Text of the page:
Wednesday, May 31, 2006

Golden Century Seafood Restaurant, Sussex St, Sydney

Golden Century Seafood Restaurant, Sussex St, Sydney
Wednesday 31 May, 2006

Tonight was a special occasion - an opportunity to introduce Rick & Kirsty to some of my favourite dishes from China. Being the food enthusiast that I am I had talked up some of the dishes (and re-assured them I wouldn't order dog) and come prepared with my food list along with their Chinese translations.

Golden Century is always packed and was awarded One chef's hat by the Sydney Morning Herald at the Good Food Guide Awards 2006. It's recommended you make a booking and sit upstairs which is away from the crowds and queues downstairs. It continually amazes me how many people are milling around the entrance waiting for tables (especially as the restaurant has capacity for 600 guests) and it is very satisfying to walk past this crowd and take the escalator upstairs to find your table ready.

Tonight we had a wonderful waiter who was more than happy to accommodate my list of meals and discuss my recent trip to China. I loved the way he took one look at my list and immediately confirmed each dish - many of which were not listed on their menu. As Rick & Kirsty were trying some of these dishes for the first time, we also ordered some of their favourite dishes......just in case. We ordered a feast of:

- Cucumber & garlic (slices of garlic with chopped up garlic and oil - served cold). This is a fantastic starter that is light and refreshing.
- San Choy Bow (minced pork, garlic, water chestnuts and vegetables served in lettuce leaves)
- Grandmother's beancurd (silken tofu, minced meat and chilli)
- Salt & pepper squid
- Chilli chicken (chicken pieces, zucchini and chilli)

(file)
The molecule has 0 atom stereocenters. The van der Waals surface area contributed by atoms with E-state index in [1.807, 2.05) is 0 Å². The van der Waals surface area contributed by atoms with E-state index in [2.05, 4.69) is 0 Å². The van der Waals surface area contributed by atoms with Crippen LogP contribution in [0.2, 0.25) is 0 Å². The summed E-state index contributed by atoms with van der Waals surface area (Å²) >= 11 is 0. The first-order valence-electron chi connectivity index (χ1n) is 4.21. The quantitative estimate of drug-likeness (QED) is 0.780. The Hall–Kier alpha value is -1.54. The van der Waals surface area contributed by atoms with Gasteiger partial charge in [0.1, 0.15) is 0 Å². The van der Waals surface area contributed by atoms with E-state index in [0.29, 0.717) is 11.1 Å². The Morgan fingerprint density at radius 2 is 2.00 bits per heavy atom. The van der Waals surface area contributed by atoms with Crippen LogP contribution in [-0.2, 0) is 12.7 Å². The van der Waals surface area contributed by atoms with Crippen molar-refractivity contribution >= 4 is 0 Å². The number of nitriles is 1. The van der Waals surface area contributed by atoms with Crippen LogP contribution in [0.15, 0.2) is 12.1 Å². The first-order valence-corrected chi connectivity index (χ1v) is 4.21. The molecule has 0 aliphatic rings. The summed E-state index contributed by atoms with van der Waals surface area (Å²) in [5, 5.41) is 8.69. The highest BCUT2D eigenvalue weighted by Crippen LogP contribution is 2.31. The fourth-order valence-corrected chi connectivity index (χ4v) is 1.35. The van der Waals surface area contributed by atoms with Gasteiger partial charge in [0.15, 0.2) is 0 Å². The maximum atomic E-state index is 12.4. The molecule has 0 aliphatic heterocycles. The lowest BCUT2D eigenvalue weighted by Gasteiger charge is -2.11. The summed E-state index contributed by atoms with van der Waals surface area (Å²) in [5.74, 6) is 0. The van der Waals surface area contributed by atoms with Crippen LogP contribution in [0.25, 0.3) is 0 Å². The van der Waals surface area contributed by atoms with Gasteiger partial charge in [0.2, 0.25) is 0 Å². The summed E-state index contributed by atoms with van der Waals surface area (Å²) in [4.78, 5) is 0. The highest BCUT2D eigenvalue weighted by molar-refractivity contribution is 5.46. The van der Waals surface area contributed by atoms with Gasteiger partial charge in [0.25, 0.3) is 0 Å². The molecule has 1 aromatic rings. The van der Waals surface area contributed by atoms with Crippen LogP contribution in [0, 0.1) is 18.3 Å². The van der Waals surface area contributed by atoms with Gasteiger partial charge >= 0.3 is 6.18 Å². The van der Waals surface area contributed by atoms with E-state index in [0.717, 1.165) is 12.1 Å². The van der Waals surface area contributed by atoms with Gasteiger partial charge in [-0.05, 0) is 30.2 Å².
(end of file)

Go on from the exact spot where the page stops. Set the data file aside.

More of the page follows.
To their credit they tried each and every dish and we all agreed hands down that the best dish was the Cucumber and garlic. I guess this proves the theory that you should keep it simple.

Golden Century Seafood Restaurant - 393 Sussex St, Sydney - (02) 9212 3901


Blogger fishzle said...

So, out of the five dishes you listed, which ones weren't on the menu?

They don't seem all that rare to me.

8:53 pm  
Blogger chinching said...

You were lucky.

The waiters there are only kind to Caucasians.

I recall when I dined there with my friends, the waiter threw a bunch of chopsticks on the table with a stack of tissue and didn't even bother to distribute them to each diner.

When the teapot came, it was hammered to the table.

We only had one Westerner at the table and it seems he was the only person the waiter was paying attention to. At least he was the only person the waiter smiled to and did not interject.

When we were trying to say something to the waiter in Mandarin, he appeared to be impatient and he sometimes ignored us when we called him (from a close distance). As a result my friend had to walk up to him to talk.

It does not feel good when you are treated that way.

Another friend at the table confirmed that she was treated in the same way when she were there last time.

Maybe it is because we are mainlanders? (People from Hong Kong sometimes look down upon us as we come from a less developed place.)

Food is just above average, if take into account those emerging authentic Shangdone and Sichuan restaurants, such as Red Chili.

6:27 pm  

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